Asymmetric segregation of protein aggregates is associated with cellular aging and rejuvenation.
Lindner AB, Madden R, Demarez A, Stewart EJ, Taddei F
Proceedings of National Academy of Sciences USA (2008)
Category: aging, asymmetric division, bacteria ¤ Added: Apr 14, 2008 ¤ Rating: ◊◊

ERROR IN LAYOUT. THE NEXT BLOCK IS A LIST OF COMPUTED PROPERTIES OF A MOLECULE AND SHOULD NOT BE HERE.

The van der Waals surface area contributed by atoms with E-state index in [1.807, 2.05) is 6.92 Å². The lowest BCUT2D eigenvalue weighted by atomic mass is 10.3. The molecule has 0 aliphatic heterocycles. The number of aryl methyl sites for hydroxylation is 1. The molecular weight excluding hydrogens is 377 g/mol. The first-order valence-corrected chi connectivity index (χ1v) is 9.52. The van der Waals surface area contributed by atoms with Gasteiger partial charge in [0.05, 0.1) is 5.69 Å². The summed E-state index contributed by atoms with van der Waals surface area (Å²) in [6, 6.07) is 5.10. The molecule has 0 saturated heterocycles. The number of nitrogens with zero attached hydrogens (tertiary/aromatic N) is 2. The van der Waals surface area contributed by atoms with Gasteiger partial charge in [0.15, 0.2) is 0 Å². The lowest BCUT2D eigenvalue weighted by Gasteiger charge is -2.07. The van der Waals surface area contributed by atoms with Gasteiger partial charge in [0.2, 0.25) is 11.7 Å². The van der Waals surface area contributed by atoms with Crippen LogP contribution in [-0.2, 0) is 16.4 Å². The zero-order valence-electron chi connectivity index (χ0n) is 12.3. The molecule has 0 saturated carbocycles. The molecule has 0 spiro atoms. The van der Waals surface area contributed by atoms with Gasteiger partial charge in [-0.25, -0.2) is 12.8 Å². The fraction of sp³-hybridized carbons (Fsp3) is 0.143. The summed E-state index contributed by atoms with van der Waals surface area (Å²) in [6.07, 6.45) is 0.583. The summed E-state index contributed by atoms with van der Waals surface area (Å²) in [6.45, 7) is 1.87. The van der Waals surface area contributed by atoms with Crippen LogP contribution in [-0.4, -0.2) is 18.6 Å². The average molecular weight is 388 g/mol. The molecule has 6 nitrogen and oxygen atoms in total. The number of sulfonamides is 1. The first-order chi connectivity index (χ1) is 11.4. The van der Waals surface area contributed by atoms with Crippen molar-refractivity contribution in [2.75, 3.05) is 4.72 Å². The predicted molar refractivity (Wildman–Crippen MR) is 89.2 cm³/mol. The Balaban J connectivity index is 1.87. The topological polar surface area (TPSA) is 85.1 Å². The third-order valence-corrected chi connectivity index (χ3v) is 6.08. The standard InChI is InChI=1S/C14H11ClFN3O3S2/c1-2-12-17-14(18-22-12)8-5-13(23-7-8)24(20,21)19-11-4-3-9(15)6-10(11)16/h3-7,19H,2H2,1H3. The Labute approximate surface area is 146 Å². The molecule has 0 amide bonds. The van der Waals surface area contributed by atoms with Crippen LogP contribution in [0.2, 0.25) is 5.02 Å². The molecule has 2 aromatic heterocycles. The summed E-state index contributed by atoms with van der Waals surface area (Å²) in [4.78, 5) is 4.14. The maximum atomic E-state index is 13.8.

Aging, defined as a decrease in reproduction rate with age, is a fundamental characteristic of all living organisms down to bacteria. Yet we know little about the causal molecular mechanisms of aging within the in vivo context of a wild-type organism. One of the prominent markers of aging is protein aggregation, associated with cellular degeneracy in many age-related diseases, although its in vivo dynamics and effect are poorly understood. We followed the appearance and inheritance of spontaneous protein aggregation within lineages of Escherichia coli grown under nonstressed conditions using time-lapse microscopy and a fluorescently tagged chaperone (IbpA) involved in aggregate processing. The fluorescent marker is shown to faithfully identify in vivo the localization of aggregated proteins, revealing their accumulation upon cell division in cells with older poles. This accretion is associated with >30% of the loss of reproductive ability (aging) in these cells relative to the new-pole progeny, devoid of parental inclusion bodies, that exhibit rejuvenation. This suggests an asymmetric strategy whereby dividing cells segregate damage at the expense of aging individuals, resulting in the perpetuation of the population.
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